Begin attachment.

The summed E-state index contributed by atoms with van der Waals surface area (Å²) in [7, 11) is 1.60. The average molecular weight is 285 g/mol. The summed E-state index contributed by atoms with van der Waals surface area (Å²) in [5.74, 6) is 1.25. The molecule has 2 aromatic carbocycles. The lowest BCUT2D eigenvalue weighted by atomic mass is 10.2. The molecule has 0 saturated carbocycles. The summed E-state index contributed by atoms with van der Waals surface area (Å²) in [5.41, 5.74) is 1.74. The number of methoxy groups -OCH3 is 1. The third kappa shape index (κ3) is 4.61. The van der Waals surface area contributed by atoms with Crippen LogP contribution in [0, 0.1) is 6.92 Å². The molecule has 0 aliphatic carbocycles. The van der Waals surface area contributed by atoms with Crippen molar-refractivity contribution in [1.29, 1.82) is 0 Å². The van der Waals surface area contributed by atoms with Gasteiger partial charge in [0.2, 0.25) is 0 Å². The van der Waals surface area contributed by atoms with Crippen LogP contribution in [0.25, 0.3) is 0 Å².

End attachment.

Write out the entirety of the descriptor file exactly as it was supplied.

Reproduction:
The summed E-state index contributed by atoms with van der Waals surface area (Å²) in [7, 11) is 1.60. The average molecular weight is 285 g/mol. The summed E-state index contributed by atoms with van der Waals surface area (Å²) in [5.74, 6) is 1.25. The molecule has 2 aromatic carbocycles. The lowest BCUT2D eigenvalue weighted by atomic mass is 10.2. The molecule has 0 saturated carbocycles. The summed E-state index contributed by atoms with van der Waals surface area (Å²) in [5.41, 5.74) is 1.74. The number of methoxy groups -OCH3 is 1. The third kappa shape index (κ3) is 4.61. The van der Waals surface area contributed by atoms with Crippen LogP contribution in [0, 0.1) is 6.92 Å². The molecule has 0 aliphatic carbocycles. The van der Waals surface area contributed by atoms with Crippen molar-refractivity contribution in [1.29, 1.82) is 0 Å². The van der Waals surface area contributed by atoms with Gasteiger partial charge in [0.2, 0.25) is 0 Å². The van der Waals surface area contributed by atoms with Crippen LogP contribution in [0.25, 0.3) is 0 Å².